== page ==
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- 05:22: So part of the way I started thinking about this idea the internet, I was using a lot of queer and feminist writers to do this is to think of the internet as something like a totality today, like something that in the sense of the totality is a term that's developed in political philosophy often used to talk about capitalism in Marxist writings as not having an outside. Capitalism is a totality, there is nothing outside of it, but, there are these incredible, bad ass, feminists philosophers, JK Gibson-Graham, two women that write under the same name, that wrote a book in the 90s called 'The end of capitalism as we know it'. This book is totally mind blowing because they take all these men to task, saying, what is up with this kind of masculinist gesture of needing to define capitalism as a totally because then if you are supposedly an anti-capitalist, you're basically denying yourself the possibility of what you want. So if you're an anti-capitalist and you choose to define capitalism as a totality how the fuck do you ever get to any kind of anti-capitalist practice or way of existing in the world. So what they do is that they take this different approach to defining capitalism saying; there are actually tons of economic alternatives in existence right now within the supposedly totalised frame of capilatism, and they call this post-capitalist practices. They developped a lot of their subsequent work exploring these alternatives to capitalism that are existing within capitalism. So I took inspiration from that and started to thinking about contra-internet in a similar way where you could see even thought the internet seems like this totalised thing with no alternative, it's just Facebook from here to eternity, em actually, thee are alternative network practices happening today that undermine that totality of the internet, so that was really interesting and appealing to me. But then there is one more other step, so that's kind of maybe the more practical aspect, but literally these are things that are actually happening in the world, but then, I was really taken in Preciados book by the use of the dildo. I really like the dildo in that book a lot. What is super interesting is that the dildo, Preciado develops this practice, at one point he calls it a science of contra-sexuality, dildo tectonics, dildotectonics it's not just about the dildo as an object it becomes like a conceptual operator to undo norms of sexuality so, Preciado won't let the dildo fall into something that is patriarchal or phallo centric basically the dildo can't be reduced to a penis, that's the point. Working with the dildo, using it undoes all assumptions of naturalised sexuality, and he develops a set of practices to experiment with dildotectonics, like drawing a dildo on your arm and masturbating it. So my question became so if the dildo for Preciado is this diagrammatic form that is able to undo norms of sexuality what is that for the internet? So What are the dildo tectonics of the internet.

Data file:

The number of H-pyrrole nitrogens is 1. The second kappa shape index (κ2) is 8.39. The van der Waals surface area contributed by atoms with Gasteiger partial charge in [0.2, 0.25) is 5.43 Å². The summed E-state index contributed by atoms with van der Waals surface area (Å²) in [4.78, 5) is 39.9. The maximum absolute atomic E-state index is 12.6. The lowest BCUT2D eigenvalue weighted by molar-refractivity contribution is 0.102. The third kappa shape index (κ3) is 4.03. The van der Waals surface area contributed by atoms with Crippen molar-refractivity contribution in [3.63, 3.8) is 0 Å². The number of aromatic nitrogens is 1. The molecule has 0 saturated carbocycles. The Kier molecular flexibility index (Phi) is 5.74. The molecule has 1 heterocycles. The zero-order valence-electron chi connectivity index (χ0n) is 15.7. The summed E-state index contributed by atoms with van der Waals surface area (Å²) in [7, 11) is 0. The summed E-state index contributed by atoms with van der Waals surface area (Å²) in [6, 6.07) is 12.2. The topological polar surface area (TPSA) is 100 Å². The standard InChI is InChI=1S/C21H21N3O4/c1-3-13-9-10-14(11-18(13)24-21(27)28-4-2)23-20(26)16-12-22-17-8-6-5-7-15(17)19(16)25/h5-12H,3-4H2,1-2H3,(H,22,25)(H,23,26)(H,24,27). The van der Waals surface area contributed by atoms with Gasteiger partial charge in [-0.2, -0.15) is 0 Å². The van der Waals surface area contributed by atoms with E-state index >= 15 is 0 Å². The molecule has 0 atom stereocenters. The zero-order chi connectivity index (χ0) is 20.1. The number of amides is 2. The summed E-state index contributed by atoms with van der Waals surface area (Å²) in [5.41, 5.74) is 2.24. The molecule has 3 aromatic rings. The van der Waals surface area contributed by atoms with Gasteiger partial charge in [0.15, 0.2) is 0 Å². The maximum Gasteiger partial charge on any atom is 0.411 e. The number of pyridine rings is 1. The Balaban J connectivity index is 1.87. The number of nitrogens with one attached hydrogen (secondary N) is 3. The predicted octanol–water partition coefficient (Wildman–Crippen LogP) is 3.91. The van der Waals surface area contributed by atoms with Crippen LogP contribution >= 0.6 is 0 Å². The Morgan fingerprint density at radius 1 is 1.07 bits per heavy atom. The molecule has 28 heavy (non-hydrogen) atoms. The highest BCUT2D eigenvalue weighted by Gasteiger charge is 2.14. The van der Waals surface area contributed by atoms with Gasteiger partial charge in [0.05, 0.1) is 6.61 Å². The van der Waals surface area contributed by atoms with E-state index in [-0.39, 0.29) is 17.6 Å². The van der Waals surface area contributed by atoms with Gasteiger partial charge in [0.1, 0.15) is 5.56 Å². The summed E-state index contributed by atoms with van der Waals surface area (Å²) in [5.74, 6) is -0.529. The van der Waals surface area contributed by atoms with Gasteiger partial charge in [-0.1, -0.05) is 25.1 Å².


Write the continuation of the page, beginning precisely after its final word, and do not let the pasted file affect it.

Now the answer that a lot of people have said to me is basically, oh it's a network. Because networks are forms, more broadly forms that are part of the Internet, but the internet could be understood as networks, but networks aren't necessarily the internet. However, I don't think that's the right answer, I actually think the network is a deeply hegemonic form today, it's kind of the dominant form that is used to explain a lot social reality, like everything gets explained as a network today, so I find that boring and uninteresting. The question is; OK if it's not a network, then what is it. What is that form that the dildo does for sexuality, like what is that in the internet? As far as I've gotten with that, I've gotten to this idea of the paranode. I really like this idea of the paranode. I really like the idea of the paranode, developped by Ulises Ali Meijas in his book off the network, the last chapter in that book is amazing, the outside of networks as a method for acting in the world, and then taking on this idea of phallocentrism, he offers this term of nodo-centrism. Because if your understand how networks are, they are like nodes and edges, dots and lines, and nodocentrism has become the dominant way in which we organise social reality today, its a hegemonic form in this world. So what would be the queer method be there, it would be to disrupt that, and take a different path, a more minoritarian path, so he offers this concept of the Paranode, and he describes that as the paranode is beyond the topological limits of these nodes and edges, so if you look at a diagram of distributed networks it has a lot in it, dots and lines going every which way, but there is is a lot of space that is crissed crossed in that diagram, hes talking about that space in that diagram. It looks like it's fully within this diagram, but its actually outside of the network topology. That's not negative space, this is positive space that the network way of thinking can't account for. That space is like is interesting and important and we need to be thinking more about this space that the network diagram leaves out. That seems like a pretty good starting point for trying to get to some sort of dildotectonics of the internet.
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